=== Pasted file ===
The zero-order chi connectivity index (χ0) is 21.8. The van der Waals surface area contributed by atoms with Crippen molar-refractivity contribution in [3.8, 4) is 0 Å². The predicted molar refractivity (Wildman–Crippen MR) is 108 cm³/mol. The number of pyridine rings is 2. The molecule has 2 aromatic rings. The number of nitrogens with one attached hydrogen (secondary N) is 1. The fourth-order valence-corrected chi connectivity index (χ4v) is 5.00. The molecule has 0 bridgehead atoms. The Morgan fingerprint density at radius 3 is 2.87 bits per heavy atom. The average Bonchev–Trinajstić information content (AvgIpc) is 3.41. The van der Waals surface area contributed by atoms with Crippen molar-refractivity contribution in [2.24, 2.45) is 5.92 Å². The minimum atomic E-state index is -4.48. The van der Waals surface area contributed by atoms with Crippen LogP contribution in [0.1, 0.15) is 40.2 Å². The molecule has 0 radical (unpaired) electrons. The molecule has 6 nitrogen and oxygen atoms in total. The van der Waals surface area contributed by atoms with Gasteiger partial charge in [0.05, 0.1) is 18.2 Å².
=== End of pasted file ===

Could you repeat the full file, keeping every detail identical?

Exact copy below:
The zero-order chi connectivity index (χ0) is 21.8. The van der Waals surface area contributed by atoms with Crippen molar-refractivity contribution in [3.8, 4) is 0 Å². The predicted molar refractivity (Wildman–Crippen MR) is 108 cm³/mol. The number of pyridine rings is 2. The molecule has 2 aromatic rings. The number of nitrogens with one attached hydrogen (secondary N) is 1. The fourth-order valence-corrected chi connectivity index (χ4v) is 5.00. The molecule has 0 bridgehead atoms. The Morgan fingerprint density at radius 3 is 2.87 bits per heavy atom. The average Bonchev–Trinajstić information content (AvgIpc) is 3.41. The van der Waals surface area contributed by atoms with Crippen molar-refractivity contribution in [2.24, 2.45) is 5.92 Å². The minimum atomic E-state index is -4.48. The van der Waals surface area contributed by atoms with Crippen LogP contribution in [0.1, 0.15) is 40.2 Å². The molecule has 0 radical (unpaired) electrons. The molecule has 6 nitrogen and oxygen atoms in total. The van der Waals surface area contributed by atoms with Gasteiger partial charge in [0.05, 0.1) is 18.2 Å².